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This minute book for Cardiff Reform Synagogue Ner Tamid Jewish Youth Club starts with an entry written on 4 May 1994; its last entry is dated 5 June 1996.

The meeting on 4 May 1994 was the first official meeting of the newly formed Ner Tamid Youth Group at Cardiff Reform Synagogue. The notes (images 1-3) report on previous preparatory meetings and consultations; structure of the group; public liability insurance; future meetings with Reform Zionist Youth (RSY) from London; Taff Trail bike ride; writing a newsletter; fundraising. It was agreed the Ner Tamid would be open to children aged 8 years plus from Cardiff Reform and Cardiff Orthodox communities. The membership was subscription based.

The minutes of subsequent meetings include setting up Ner Tamid bank account, and registering as a charity, RSY roadshow arrangements, planning social activities, e.g. pottery, ice skating, visiting the Cardiff fire station; jewellery making, and advertising in West Quest, CeNeS, and the Jewish Chronicle.

On 9 January 1995 Ner Tamid celebrated one year since the first gathering of the committee. The notes (images 4-5) from that meeting report that Ner Tamid has been given a grant from the Jewish Youth Fund in support of their activities.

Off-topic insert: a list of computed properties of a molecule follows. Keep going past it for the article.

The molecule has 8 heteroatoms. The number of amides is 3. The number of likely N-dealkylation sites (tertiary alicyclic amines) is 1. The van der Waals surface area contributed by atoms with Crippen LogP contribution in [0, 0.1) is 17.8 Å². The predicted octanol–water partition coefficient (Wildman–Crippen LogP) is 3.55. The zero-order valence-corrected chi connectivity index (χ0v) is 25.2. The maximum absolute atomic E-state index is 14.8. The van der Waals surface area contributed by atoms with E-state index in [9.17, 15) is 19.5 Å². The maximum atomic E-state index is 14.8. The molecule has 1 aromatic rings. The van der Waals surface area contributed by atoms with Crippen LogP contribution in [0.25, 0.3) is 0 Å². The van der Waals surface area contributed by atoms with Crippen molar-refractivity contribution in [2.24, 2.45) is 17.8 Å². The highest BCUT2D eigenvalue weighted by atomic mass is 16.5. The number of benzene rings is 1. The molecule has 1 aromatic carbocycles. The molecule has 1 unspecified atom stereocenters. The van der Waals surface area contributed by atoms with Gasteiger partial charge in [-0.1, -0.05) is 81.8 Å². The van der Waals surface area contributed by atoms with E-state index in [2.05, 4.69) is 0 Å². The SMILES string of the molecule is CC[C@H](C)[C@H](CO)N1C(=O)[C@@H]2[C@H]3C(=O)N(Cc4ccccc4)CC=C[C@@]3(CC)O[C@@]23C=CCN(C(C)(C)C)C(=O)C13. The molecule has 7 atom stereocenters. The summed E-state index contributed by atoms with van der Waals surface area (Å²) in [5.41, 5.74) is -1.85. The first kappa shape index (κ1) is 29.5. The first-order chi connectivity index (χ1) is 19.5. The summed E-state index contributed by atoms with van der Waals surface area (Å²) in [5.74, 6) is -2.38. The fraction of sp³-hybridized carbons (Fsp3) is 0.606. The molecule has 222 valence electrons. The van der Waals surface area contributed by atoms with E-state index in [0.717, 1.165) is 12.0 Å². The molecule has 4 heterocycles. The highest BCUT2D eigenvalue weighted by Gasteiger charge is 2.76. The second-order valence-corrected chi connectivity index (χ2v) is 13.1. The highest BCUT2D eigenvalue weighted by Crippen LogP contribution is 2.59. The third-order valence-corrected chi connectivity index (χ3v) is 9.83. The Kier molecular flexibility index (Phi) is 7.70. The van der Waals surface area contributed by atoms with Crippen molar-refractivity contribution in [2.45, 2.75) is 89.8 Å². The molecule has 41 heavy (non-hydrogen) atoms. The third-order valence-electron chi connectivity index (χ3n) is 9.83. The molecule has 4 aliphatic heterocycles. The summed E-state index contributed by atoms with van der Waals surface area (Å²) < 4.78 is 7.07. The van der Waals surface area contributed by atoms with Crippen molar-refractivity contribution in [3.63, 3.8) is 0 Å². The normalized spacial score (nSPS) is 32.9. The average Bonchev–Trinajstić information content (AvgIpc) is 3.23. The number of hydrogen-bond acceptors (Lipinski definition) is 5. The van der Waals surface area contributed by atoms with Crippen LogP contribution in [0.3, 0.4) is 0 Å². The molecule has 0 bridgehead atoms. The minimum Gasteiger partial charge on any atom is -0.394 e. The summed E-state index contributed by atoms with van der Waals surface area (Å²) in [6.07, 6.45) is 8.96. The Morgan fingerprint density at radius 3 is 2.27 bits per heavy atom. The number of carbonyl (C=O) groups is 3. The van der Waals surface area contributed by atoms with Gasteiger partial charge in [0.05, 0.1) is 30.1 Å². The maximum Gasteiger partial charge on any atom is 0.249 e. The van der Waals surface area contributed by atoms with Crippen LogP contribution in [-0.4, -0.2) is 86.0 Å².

In 1996, due to the drop in membership, the talks about Ner Tamid and Cardiff Maccabi Football Club merger started.

The last entry, dated 5 June 1996, reports that Executive Committee members' responsibilities need to be defined.

The addresses and telephone numbers of the Ner Tamid committee members are listed at the back of the book. Inserted in the minute book is a Chanukah Party list, undated.

The Cardiff Reform Synagogue was founded in 1948 as the Cardiff New Synagogue. The following year, it became a constituent member of the Movement for Reform Judaism. Born in reaction against the more restrictive traditions of the Orthodox Judaism of Cardiff Hebrew Congregation, such as the prohibition of driving on the Sabbath and the ban on interfaith marriages, the new Synagogue appealed to the immigrants who had fled the war-torn Europe, where the Reform movement was already well-established. The congregation worships in a converted Methodist Chapel on Moira Terrace they acquired in 1952.

'The History of the Jewish Diaspora in Wales' by Cai Parry-Jones (
JCR-UK/JewishGen (

Depository: Glamorgan Archives.

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